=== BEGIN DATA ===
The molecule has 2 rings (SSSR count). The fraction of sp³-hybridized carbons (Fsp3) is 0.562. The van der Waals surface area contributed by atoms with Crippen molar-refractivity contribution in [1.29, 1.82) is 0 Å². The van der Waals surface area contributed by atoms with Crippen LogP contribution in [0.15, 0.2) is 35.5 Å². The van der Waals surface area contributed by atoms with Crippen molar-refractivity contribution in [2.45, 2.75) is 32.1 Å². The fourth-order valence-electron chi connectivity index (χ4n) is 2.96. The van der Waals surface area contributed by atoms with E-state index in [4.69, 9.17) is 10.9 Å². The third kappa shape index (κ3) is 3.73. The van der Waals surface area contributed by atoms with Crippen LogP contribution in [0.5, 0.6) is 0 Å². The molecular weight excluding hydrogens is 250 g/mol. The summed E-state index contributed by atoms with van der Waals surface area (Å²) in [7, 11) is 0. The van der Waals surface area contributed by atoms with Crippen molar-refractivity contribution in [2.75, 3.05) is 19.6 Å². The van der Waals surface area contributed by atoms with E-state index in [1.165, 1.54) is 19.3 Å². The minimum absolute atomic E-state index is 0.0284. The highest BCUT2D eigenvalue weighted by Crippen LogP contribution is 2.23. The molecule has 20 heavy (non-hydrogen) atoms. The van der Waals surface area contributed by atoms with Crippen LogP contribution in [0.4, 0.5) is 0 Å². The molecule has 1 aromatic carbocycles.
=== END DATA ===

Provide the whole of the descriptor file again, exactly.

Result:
The molecule has 2 rings (SSSR count). The fraction of sp³-hybridized carbons (Fsp3) is 0.562. The van der Waals surface area contributed by atoms with Crippen molar-refractivity contribution in [1.29, 1.82) is 0 Å². The van der Waals surface area contributed by atoms with Crippen LogP contribution in [0.15, 0.2) is 35.5 Å². The van der Waals surface area contributed by atoms with Crippen molar-refractivity contribution in [2.45, 2.75) is 32.1 Å². The fourth-order valence-electron chi connectivity index (χ4n) is 2.96. The van der Waals surface area contributed by atoms with E-state index in [4.69, 9.17) is 10.9 Å². The third kappa shape index (κ3) is 3.73. The van der Waals surface area contributed by atoms with Crippen LogP contribution in [0.5, 0.6) is 0 Å². The molecular weight excluding hydrogens is 250 g/mol. The summed E-state index contributed by atoms with van der Waals surface area (Å²) in [7, 11) is 0. The van der Waals surface area contributed by atoms with Crippen molar-refractivity contribution in [2.75, 3.05) is 19.6 Å². The van der Waals surface area contributed by atoms with E-state index in [1.165, 1.54) is 19.3 Å². The minimum absolute atomic E-state index is 0.0284. The highest BCUT2D eigenvalue weighted by Crippen LogP contribution is 2.23. The molecule has 20 heavy (non-hydrogen) atoms. The van der Waals surface area contributed by atoms with Crippen LogP contribution in [0.4, 0.5) is 0 Å². The molecule has 1 aromatic carbocycles.